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Planning a Long Distance Move: Tips for Moving to a New State

Smooth out the process of moving to a new state

By Jessica Walker Boehm on July 10, 2014


Move it, move it. The daunting task of moving can be overwhelming, especially if you’re transferring to another state. Quick suggestion: Try practicing scream therapy in the shower each morning to relieve stress.

A better suggestion would be to get organized, since planning is key to any successful outcome. Make a big checklist and be sure to visit the state before you move there, frequenting all potential neighborhoods where you consider locating. Research and visit the best places to live, and check buying and renting options.

Road Trip

Most experts say you should start the moving process two months before heading out, and one of the most biggest priorities is saving on moving costs. One temptation is that you know a friend with a big truck who can help you move, but think it over, says David Johnson of cheapmovingtips.com.

“Sometimes it’s cheaper to hire a company and just lay back as they do all the hard work for us,” Johnson says. “In fact, some studies say that people who hire professionals to move out of state end up saving more money than people asking for favors or doing things their own way.”

Johnson also warns to not necessarily hire the moving company that provides the lowest quote, and always ask for references and read moving reviews.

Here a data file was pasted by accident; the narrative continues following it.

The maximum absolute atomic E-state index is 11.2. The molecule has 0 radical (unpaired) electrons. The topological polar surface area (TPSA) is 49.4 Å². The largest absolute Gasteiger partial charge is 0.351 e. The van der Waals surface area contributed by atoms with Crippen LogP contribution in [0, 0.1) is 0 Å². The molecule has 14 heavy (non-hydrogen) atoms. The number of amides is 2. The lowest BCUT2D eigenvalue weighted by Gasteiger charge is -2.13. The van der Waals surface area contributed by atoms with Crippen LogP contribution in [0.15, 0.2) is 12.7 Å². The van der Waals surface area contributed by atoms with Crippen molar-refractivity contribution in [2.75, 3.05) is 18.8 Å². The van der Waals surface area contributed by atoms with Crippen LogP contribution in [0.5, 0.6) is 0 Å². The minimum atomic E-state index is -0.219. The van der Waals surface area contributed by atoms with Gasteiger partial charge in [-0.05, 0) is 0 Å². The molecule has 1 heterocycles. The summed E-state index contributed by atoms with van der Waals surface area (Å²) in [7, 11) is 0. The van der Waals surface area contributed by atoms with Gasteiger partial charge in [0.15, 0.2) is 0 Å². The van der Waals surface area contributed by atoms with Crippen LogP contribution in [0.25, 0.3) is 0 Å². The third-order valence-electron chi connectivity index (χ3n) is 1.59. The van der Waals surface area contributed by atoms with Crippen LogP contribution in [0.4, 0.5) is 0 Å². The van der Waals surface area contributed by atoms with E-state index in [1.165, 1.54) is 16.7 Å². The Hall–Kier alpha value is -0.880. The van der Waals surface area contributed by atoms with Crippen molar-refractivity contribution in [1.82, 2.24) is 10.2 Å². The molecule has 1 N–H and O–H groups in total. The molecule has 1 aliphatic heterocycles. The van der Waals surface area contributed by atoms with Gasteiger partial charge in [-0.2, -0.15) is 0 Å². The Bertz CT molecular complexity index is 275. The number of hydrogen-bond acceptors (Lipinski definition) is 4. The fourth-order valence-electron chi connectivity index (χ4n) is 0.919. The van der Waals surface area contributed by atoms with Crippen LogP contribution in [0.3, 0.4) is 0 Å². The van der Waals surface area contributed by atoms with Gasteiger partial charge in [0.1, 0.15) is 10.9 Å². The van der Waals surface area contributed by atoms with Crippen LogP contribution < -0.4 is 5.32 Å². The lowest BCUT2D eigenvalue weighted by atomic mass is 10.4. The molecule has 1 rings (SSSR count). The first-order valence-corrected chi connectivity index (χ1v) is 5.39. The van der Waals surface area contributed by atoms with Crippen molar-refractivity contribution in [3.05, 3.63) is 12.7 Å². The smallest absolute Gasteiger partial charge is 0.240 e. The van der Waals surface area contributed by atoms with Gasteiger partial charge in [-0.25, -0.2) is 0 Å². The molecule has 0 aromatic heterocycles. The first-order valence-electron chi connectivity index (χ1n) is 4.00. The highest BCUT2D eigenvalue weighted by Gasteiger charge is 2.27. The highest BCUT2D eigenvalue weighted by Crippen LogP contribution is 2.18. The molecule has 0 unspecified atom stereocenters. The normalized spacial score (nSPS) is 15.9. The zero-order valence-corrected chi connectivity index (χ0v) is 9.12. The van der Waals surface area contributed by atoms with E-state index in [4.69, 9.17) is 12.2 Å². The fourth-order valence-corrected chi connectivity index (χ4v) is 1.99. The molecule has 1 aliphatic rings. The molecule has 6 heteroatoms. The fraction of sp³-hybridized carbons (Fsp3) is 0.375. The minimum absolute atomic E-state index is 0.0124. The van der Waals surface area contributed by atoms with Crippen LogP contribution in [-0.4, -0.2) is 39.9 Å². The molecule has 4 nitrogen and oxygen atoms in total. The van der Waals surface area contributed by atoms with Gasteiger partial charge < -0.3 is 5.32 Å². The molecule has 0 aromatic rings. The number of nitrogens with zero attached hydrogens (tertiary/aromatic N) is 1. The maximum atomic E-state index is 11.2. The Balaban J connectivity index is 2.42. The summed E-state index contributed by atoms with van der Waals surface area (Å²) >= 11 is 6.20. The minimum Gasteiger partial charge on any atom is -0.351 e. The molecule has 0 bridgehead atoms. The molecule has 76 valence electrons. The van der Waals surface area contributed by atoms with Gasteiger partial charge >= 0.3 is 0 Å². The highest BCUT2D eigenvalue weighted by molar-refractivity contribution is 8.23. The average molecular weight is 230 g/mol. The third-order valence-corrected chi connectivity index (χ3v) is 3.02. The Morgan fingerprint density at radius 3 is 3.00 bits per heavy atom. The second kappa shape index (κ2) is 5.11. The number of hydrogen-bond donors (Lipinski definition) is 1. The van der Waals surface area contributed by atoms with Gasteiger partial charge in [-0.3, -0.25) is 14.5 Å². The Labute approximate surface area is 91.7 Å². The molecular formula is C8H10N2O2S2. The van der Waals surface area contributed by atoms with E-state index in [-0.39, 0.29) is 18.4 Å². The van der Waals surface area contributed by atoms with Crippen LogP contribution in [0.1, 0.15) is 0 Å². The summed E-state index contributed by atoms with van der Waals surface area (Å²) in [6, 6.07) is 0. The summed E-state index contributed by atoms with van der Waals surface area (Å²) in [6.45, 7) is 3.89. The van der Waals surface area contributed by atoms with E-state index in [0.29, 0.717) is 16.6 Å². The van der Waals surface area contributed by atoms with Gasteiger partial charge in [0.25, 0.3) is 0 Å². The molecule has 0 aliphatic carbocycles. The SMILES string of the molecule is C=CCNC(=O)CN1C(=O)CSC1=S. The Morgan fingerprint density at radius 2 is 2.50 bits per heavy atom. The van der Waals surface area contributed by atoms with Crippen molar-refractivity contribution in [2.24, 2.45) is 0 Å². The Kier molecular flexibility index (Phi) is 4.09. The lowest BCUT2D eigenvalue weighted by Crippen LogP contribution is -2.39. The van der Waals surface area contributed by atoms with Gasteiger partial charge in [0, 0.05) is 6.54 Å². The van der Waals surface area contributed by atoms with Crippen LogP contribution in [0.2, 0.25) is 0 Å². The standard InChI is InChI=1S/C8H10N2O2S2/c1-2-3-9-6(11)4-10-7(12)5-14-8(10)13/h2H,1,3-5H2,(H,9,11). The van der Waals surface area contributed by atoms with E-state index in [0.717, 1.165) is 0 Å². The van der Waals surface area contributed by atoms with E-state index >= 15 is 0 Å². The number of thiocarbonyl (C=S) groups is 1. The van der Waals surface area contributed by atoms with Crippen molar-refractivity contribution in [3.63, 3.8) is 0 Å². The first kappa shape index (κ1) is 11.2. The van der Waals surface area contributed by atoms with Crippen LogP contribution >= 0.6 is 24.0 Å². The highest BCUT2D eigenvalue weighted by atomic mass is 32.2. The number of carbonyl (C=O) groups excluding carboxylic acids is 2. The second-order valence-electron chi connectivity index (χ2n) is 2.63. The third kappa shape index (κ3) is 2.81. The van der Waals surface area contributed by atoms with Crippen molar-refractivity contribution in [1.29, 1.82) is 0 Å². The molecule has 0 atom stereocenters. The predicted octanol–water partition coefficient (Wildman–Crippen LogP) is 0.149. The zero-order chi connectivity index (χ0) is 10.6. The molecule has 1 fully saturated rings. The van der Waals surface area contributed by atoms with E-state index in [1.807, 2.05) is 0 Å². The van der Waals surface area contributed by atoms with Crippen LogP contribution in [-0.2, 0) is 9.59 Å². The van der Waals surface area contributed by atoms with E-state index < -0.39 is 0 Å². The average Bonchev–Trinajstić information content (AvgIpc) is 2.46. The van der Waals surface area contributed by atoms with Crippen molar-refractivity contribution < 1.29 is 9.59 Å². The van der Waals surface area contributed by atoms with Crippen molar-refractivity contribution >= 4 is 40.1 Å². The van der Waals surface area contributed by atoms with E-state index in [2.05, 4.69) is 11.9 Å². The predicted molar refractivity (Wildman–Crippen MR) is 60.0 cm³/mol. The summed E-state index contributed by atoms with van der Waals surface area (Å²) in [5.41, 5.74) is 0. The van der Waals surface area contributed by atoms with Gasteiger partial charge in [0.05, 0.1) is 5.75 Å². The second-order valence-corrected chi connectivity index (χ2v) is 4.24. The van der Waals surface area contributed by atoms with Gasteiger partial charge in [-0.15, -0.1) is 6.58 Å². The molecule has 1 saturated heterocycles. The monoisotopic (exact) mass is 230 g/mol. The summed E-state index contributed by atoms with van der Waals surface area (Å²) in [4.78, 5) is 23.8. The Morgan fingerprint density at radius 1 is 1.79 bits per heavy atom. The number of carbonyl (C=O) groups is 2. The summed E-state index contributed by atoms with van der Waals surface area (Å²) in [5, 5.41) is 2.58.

“One thing to keep in mind is that companies do specials frequently,” he says. “They often come when the company is in its low season, which is late fall to late spring.”

It's Go Time

All right, you've scheduled a mover and now it's time to start thinking about transferring hundreds – maybe thousands – of your possessions to a different state. Most experts say you should become a minimalist.

For example, get rid of that 500-pound collection of sparkly rocks you've saved from every national park ever visited. And instead of towing it cross-country, sell that vintage 1965 Rambler station wagon that would be worth about $1,500 if you ever put an engine in it.

“Decide what to purge. Check all rooms and separate items you should get rid of,” says Alison Cooper of howstuffworks.com. “When that's done, then you're ready to start packing up everything you can live without for the next few weeks.”

Cooper says pack room by room, label all boxes, keep a detailed inventory list, and put heavy things in small boxes and light stuff in big boxes – with heavier items at the bottom of each box. Another tip is use towels or wadded newspaper to fill empty space in boxes – never leave a box half full.

“Also, put together a bag with personal essentials you will need for the first day in the new home, and keep all valuables and important items in your own vehicle instead of with a moving company,” she says. “This should include jewelry, money, checkbooks, credit cards, tax documents and legal paperwork.”

So, good luck moving. A smooth, headache-free move to another state can be as satisfying as eating a delicious breakfast or taking a relaxing ocean cruise. Final suggestion: After you finish moving, why don’t you treat yourself to a delicious breakfast and a relaxing ocean cruise? Use the money you got from selling the Rambler.

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